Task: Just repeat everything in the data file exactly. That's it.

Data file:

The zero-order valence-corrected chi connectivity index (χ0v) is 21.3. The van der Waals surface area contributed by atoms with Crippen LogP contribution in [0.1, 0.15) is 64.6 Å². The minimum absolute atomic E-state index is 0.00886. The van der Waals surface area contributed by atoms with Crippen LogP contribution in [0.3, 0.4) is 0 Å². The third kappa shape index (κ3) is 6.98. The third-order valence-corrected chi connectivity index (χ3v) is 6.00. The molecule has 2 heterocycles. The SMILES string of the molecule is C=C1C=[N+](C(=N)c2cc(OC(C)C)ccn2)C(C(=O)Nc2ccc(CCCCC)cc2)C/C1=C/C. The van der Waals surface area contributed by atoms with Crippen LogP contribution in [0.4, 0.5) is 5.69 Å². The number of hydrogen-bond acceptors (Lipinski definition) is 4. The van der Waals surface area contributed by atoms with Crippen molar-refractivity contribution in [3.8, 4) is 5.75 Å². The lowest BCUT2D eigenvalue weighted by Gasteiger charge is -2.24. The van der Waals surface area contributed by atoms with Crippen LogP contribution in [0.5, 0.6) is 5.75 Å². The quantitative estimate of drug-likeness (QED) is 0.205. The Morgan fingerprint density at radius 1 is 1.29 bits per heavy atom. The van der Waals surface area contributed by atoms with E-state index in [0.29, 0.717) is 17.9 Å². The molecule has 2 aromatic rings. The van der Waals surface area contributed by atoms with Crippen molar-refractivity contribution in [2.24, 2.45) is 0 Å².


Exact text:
The zero-order valence-corrected chi connectivity index (χ0v) is 21.3. The van der Waals surface area contributed by atoms with Crippen LogP contribution in [0.1, 0.15) is 64.6 Å². The minimum absolute atomic E-state index is 0.00886. The van der Waals surface area contributed by atoms with Crippen LogP contribution in [0.3, 0.4) is 0 Å². The third kappa shape index (κ3) is 6.98. The third-order valence-corrected chi connectivity index (χ3v) is 6.00. The molecule has 2 heterocycles. The SMILES string of the molecule is C=C1C=[N+](C(=N)c2cc(OC(C)C)ccn2)C(C(=O)Nc2ccc(CCCCC)cc2)C/C1=C/C. The van der Waals surface area contributed by atoms with Crippen LogP contribution in [0.4, 0.5) is 5.69 Å². The number of hydrogen-bond acceptors (Lipinski definition) is 4. The van der Waals surface area contributed by atoms with Crippen molar-refractivity contribution in [3.8, 4) is 5.75 Å². The lowest BCUT2D eigenvalue weighted by Gasteiger charge is -2.24. The van der Waals surface area contributed by atoms with Crippen LogP contribution in [0.5, 0.6) is 5.75 Å². The quantitative estimate of drug-likeness (QED) is 0.205. The Morgan fingerprint density at radius 1 is 1.29 bits per heavy atom. The van der Waals surface area contributed by atoms with E-state index in [0.29, 0.717) is 17.9 Å². The molecule has 2 aromatic rings. The van der Waals surface area contributed by atoms with Crippen molar-refractivity contribution in [2.24, 2.45) is 0 Å².